Driving under the influence of alcohol or drugs is a massive problem on American roadways. People who engage in this behavior are knowingly putting themselves and others out on the road in danger. It is a reckless and negligent practice that no one should engage in, and yet, despite decades upon decades of ad campaigns and public service announcements, there are still plenty of people that drive drunk or under the influence of drugs.
Surprisingly, even in the middle of a national opioid epidemic, it isn’t too often that you hear about opioids being brought up in relation to car accidents. That is, until today. A study performed by Columbia researchers looked at car accidents and how drivers who tested positive for opioids have increased over time.
The data for this study was collected from states over the decades that test for drug use in car accidents. A fatality must have occurred within one hour of the crash. What the study found is that from 1995 to 1999, the number of men that died in accidents that tested positive for opioids hovered just below 1 percent. For women, the rate was about the same: roughly 1 percent.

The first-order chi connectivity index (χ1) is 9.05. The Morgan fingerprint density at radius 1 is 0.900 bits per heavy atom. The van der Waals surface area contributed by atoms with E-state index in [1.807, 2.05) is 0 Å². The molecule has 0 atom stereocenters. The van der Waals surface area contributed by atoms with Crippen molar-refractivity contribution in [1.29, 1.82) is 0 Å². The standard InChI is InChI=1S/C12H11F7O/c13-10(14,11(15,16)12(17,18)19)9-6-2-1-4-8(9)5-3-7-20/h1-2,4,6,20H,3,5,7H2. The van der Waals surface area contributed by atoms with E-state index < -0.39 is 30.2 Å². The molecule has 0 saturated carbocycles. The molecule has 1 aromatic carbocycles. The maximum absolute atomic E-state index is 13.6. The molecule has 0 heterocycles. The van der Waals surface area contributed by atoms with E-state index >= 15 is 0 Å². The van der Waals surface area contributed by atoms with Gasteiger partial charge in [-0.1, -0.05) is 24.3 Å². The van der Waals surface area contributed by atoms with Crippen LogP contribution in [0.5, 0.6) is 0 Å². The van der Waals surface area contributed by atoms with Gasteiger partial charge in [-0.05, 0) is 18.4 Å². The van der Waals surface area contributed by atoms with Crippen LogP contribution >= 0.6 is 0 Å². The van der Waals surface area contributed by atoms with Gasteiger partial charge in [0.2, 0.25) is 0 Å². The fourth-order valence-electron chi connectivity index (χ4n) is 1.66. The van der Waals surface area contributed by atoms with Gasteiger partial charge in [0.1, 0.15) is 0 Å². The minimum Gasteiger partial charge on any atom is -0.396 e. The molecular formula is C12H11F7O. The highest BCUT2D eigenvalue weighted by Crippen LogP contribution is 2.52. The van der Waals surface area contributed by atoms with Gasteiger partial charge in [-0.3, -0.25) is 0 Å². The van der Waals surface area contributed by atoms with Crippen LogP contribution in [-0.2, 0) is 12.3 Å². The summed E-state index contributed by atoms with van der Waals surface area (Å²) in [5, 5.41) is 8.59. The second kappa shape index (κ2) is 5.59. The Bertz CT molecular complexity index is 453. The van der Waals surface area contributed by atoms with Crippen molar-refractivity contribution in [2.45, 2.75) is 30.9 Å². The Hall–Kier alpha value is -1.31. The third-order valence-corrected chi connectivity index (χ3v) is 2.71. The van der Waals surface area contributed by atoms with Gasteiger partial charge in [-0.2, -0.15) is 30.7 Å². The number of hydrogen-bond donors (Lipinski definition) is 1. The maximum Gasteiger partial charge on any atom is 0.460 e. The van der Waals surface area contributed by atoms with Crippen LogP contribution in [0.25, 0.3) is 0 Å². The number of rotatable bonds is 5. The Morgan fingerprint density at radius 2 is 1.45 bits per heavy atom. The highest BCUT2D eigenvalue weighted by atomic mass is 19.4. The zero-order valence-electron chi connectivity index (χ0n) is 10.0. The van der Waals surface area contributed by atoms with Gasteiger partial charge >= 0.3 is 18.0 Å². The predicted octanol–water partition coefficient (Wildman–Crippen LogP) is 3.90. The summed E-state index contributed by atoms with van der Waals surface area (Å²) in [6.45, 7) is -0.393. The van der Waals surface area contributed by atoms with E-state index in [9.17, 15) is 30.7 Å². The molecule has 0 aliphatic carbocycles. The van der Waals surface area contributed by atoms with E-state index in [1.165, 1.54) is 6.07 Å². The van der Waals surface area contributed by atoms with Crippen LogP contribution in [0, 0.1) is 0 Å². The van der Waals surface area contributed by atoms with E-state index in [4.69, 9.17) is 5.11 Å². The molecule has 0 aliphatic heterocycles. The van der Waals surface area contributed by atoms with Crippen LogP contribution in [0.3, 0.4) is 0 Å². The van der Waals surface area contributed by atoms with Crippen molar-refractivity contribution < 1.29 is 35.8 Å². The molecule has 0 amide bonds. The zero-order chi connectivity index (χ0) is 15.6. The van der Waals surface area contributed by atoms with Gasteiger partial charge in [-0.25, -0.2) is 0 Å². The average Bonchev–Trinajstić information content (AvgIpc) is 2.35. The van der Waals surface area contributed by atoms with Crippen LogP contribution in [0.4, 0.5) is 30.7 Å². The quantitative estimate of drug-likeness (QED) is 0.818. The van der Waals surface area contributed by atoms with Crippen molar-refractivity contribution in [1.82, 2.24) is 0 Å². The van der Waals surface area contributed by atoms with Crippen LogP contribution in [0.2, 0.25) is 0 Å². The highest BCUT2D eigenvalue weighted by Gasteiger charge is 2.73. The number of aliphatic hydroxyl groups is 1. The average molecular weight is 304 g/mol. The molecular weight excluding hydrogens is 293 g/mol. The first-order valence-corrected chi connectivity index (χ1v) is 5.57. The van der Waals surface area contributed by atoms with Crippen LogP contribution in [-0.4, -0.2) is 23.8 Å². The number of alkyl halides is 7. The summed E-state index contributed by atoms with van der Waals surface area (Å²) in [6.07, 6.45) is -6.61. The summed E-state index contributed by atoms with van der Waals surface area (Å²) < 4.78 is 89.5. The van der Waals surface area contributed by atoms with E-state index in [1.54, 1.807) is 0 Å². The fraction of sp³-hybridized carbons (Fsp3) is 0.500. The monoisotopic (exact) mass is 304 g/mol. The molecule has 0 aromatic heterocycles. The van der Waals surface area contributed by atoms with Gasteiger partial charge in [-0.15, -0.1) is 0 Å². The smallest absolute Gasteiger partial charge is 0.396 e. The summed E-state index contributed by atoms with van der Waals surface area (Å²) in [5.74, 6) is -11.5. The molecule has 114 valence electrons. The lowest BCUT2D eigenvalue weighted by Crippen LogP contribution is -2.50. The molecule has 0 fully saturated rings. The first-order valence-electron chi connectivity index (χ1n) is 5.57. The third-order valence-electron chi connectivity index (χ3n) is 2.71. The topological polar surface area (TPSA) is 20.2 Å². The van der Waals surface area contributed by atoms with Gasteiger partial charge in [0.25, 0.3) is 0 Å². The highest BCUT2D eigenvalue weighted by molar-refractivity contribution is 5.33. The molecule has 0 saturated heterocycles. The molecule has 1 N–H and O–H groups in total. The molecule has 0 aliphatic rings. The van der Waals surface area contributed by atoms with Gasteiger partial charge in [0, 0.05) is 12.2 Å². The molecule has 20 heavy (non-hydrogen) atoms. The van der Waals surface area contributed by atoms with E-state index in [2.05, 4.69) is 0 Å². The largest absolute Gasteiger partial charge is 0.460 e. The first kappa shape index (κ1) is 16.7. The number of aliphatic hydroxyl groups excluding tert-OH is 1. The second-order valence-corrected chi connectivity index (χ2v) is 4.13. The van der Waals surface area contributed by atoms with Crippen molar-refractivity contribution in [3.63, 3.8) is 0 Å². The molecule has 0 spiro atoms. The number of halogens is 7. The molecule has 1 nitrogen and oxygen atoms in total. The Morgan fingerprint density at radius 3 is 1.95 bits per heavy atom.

But when you look at these metrics during the 2010 to 2015 time frame, the numbers dramatically jump. For men, 5 percent tested positive for opioids in fatal accidents. For women, 7 percent tested positive for opioids in fatal accidents.
Source: The Drive, “Prescription Opioid-Related Fatal Car Crashes Spike in U.S., Study Says,” Kyle Cheromcha, July 31, 2017